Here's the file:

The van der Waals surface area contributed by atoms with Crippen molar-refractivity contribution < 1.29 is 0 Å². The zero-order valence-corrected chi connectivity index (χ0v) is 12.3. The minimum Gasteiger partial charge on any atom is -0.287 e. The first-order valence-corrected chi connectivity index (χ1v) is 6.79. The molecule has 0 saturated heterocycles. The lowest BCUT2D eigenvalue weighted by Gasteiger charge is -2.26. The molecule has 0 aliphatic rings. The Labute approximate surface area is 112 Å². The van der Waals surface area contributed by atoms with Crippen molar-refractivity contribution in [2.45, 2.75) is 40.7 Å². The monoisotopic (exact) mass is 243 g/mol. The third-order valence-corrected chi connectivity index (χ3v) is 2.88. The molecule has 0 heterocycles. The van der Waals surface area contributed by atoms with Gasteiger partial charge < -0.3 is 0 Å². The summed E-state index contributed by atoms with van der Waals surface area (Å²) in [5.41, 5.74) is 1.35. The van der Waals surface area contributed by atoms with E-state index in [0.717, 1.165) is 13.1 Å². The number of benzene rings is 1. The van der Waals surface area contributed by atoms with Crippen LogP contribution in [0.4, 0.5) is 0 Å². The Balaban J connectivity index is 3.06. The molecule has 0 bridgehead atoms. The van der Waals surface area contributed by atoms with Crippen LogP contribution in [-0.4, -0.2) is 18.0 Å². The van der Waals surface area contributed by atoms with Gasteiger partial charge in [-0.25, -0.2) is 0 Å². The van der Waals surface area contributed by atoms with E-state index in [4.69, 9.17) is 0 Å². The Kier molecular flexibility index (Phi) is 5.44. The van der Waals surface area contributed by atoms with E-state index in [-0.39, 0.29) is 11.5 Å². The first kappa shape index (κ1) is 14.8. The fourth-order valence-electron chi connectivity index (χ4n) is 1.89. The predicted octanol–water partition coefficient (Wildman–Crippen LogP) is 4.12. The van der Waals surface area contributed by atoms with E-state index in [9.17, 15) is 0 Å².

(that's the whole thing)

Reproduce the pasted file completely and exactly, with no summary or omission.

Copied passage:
The van der Waals surface area contributed by atoms with Crippen molar-refractivity contribution < 1.29 is 0 Å². The zero-order valence-corrected chi connectivity index (χ0v) is 12.3. The minimum Gasteiger partial charge on any atom is -0.287 e. The first-order valence-corrected chi connectivity index (χ1v) is 6.79. The molecule has 0 saturated heterocycles. The lowest BCUT2D eigenvalue weighted by Gasteiger charge is -2.26. The molecule has 0 aliphatic rings. The Labute approximate surface area is 112 Å². The van der Waals surface area contributed by atoms with Crippen molar-refractivity contribution in [2.45, 2.75) is 40.7 Å². The monoisotopic (exact) mass is 243 g/mol. The third-order valence-corrected chi connectivity index (χ3v) is 2.88. The molecule has 0 heterocycles. The van der Waals surface area contributed by atoms with Gasteiger partial charge < -0.3 is 0 Å². The summed E-state index contributed by atoms with van der Waals surface area (Å²) in [5.41, 5.74) is 1.35. The van der Waals surface area contributed by atoms with E-state index in [0.717, 1.165) is 13.1 Å². The number of benzene rings is 1. The van der Waals surface area contributed by atoms with Crippen LogP contribution in [0.4, 0.5) is 0 Å². The Balaban J connectivity index is 3.06. The molecule has 0 bridgehead atoms. The van der Waals surface area contributed by atoms with Crippen LogP contribution in [-0.4, -0.2) is 18.0 Å². The van der Waals surface area contributed by atoms with Gasteiger partial charge in [-0.25, -0.2) is 0 Å². The van der Waals surface area contributed by atoms with E-state index in [4.69, 9.17) is 0 Å². The Kier molecular flexibility index (Phi) is 5.44. The van der Waals surface area contributed by atoms with E-state index in [-0.39, 0.29) is 11.5 Å². The first kappa shape index (κ1) is 14.8. The fourth-order valence-electron chi connectivity index (χ4n) is 1.89. The predicted octanol–water partition coefficient (Wildman–Crippen LogP) is 4.12. The van der Waals surface area contributed by atoms with E-state index in [9.17, 15) is 0 Å².